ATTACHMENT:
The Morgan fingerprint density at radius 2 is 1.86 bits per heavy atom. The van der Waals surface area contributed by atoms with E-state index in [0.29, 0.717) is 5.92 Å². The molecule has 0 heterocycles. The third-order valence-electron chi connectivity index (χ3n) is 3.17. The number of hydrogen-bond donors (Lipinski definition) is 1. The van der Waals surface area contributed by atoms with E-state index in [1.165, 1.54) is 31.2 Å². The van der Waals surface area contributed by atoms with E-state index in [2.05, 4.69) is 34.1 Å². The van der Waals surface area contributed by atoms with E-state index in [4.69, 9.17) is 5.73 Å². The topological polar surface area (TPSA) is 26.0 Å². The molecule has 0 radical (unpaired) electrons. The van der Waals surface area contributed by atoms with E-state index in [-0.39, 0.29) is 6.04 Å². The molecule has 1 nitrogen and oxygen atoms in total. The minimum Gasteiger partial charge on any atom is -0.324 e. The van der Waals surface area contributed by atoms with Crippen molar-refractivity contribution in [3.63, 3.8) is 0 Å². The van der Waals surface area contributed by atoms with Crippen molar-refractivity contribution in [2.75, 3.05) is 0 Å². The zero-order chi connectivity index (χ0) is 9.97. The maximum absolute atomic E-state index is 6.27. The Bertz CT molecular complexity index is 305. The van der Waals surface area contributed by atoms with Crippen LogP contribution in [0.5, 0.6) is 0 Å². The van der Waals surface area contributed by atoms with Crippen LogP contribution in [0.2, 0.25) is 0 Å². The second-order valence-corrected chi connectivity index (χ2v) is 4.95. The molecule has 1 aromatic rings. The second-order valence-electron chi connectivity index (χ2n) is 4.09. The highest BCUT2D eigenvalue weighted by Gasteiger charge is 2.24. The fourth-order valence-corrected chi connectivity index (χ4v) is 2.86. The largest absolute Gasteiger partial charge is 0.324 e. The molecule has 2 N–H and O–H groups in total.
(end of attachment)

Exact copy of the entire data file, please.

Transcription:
The Morgan fingerprint density at radius 2 is 1.86 bits per heavy atom. The van der Waals surface area contributed by atoms with E-state index in [0.29, 0.717) is 5.92 Å². The molecule has 0 heterocycles. The third-order valence-electron chi connectivity index (χ3n) is 3.17. The number of hydrogen-bond donors (Lipinski definition) is 1. The van der Waals surface area contributed by atoms with E-state index in [1.165, 1.54) is 31.2 Å². The van der Waals surface area contributed by atoms with E-state index in [2.05, 4.69) is 34.1 Å². The van der Waals surface area contributed by atoms with E-state index in [4.69, 9.17) is 5.73 Å². The topological polar surface area (TPSA) is 26.0 Å². The molecule has 0 radical (unpaired) electrons. The van der Waals surface area contributed by atoms with E-state index in [-0.39, 0.29) is 6.04 Å². The molecule has 1 nitrogen and oxygen atoms in total. The minimum Gasteiger partial charge on any atom is -0.324 e. The van der Waals surface area contributed by atoms with Crippen molar-refractivity contribution in [3.63, 3.8) is 0 Å². The van der Waals surface area contributed by atoms with Crippen molar-refractivity contribution in [2.75, 3.05) is 0 Å². The zero-order chi connectivity index (χ0) is 9.97. The maximum absolute atomic E-state index is 6.27. The Bertz CT molecular complexity index is 305. The van der Waals surface area contributed by atoms with Crippen LogP contribution in [0.5, 0.6) is 0 Å². The van der Waals surface area contributed by atoms with Crippen LogP contribution in [0.2, 0.25) is 0 Å². The second-order valence-corrected chi connectivity index (χ2v) is 4.95. The molecule has 1 aromatic rings. The second-order valence-electron chi connectivity index (χ2n) is 4.09. The highest BCUT2D eigenvalue weighted by Gasteiger charge is 2.24. The fourth-order valence-corrected chi connectivity index (χ4v) is 2.86. The largest absolute Gasteiger partial charge is 0.324 e. The molecule has 2 N–H and O–H groups in total.